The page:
Sworn Enemy doesn't face the difficulties that Manntis might as their sound progresses, because Sworn Enemy's sound is not likely to go anywhere. It's the metally New York hardcore that was being played 20 years ago with little variation. The drummer was stiff. The bassist was flat. The guitarists were uninventive. The singer was uninspired. They actually got through the entire set without an ounce of melody, I think. That might be remarkable, but it sure isn't good. It says a lot about Sworn Enemy that they had to beg the audience to get into the music. And it probably says more about the audience that they listened. Shame on them. Sworn Enemy sucked.

Last up before Anthrax was God Forbid. Before they played a note, it was clear that they were a step up from the first two bands. Their equipment was serious, their crew was serious, they looked like a real band. And when they played, they showed that they were a real band. They were tight, they were heavy, they performed. At times they were brutally heavy and other times they were surprisingly melodic. Their singer was a particularly engaging frontman who lumbered about the stage as if laboring under the heaviness of his own music. Unlike Sworn Enemy, their calls to the fans stirred a pot that was already boiling. I don't want to appear overly enthusiastic about God Forbid though. They were tight, they were solid, they were serious, but they weren't really anything new. They were just very good at the same old thing.

At this point, I was pretty glad that I got in for free. Sworn Enemy was a complete waste and while Manntis and God Forbid were worth the time, I can't see myself paying to see them on their own. So, Anthrax didn't have much competition. Plus, I wasn't expecting great things from a band that's a good 15 years past their prime. I expected them to be fun and tight, the things that made them a great band in their innovative heyday.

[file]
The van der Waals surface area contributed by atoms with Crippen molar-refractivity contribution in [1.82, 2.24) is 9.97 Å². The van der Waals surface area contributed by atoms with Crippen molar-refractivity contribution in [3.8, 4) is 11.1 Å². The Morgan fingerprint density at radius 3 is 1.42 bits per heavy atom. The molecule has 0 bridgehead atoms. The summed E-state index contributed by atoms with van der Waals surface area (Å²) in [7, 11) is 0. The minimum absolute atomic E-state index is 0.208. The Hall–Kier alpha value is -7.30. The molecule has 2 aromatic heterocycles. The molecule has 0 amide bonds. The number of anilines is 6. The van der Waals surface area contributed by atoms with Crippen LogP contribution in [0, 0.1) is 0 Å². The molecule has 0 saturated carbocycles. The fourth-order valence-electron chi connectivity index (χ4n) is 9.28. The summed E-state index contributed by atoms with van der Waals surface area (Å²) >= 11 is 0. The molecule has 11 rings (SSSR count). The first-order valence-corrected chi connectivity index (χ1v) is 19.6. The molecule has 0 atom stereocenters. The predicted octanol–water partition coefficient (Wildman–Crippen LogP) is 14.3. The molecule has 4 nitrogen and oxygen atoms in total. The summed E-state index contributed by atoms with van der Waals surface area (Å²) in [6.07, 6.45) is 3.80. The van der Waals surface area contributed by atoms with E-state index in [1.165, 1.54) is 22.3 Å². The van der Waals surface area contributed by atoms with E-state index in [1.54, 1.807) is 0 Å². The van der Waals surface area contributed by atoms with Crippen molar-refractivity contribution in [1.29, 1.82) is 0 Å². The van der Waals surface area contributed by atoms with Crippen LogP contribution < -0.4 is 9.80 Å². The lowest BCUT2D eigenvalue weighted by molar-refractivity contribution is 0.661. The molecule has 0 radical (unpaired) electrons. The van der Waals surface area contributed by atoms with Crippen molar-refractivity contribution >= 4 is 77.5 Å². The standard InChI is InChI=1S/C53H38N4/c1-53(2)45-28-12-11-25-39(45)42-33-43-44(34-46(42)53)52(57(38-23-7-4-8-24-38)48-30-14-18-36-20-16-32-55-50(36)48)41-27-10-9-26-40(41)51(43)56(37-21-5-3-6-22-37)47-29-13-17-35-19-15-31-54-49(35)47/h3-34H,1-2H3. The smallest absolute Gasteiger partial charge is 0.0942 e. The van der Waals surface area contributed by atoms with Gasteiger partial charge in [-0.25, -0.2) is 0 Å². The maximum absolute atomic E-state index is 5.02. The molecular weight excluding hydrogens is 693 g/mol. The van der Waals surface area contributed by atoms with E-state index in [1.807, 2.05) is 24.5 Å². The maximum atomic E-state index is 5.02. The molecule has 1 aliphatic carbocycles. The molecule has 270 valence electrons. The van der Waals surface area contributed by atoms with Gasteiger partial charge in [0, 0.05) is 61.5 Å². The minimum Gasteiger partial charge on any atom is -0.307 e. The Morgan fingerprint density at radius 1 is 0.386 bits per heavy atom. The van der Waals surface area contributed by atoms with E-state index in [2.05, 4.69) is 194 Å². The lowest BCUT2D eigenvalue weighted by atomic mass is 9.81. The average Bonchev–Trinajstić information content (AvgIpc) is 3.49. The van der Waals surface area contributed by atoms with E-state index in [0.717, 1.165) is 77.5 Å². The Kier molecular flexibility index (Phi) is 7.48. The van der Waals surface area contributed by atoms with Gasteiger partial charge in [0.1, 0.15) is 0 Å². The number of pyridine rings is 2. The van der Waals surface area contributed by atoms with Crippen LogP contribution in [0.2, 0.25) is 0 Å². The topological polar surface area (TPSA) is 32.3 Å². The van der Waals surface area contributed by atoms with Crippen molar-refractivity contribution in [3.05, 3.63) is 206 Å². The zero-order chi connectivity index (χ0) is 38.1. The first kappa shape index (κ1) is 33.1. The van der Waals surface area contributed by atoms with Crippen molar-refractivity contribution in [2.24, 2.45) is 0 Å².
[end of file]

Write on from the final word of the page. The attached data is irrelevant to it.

Anthrax's set focused on their mid-to-late-eighties prime, running through everything I expected plus a few pleasant surprises like "Medusa" and "A Skeleton in the Closet." It was particularly cool to hear them play "Metal Thrashing Mad," the song that turned me on to Anthrax two decades (yikes!) ago. Before playing "I'm the Man," Scott Ian said, "Let's go back to 1987..." I thought that's what we'd been doing all along. I mean other than Scott's hair, not much seems to have changed. Except, I thought, Anthrax is no longer relevent. No sooner had that occured to me than a fan made it to the stage despite the barrier, danced around the stage with Joey Belladonna and then got into an altercation with security. The meatheads finally subdued the guy and dragged him off stage, but Scott Ian demanded they bring him back. Joey gathered up all the crap that fell out of the guy's pocket. "You'd think the president was up here," said Scott sharing the audience's irritation at the idiotic security. Well the guy got back on stage, pointed to his wife and told everyone it was their 10th anniversary and then the show went on. But it was different after all that, because for me suddenly Anthrax was relevent. They're a fan's band, not a bunch of big-headed has-beens living out past glory. Anthrax was as tight and fun as I'd hoped, but the pleasant surprise was that, in this day of sick celebrity-worship, Anthrax didn't rest on their fame. They played a great show for the fans, not at them.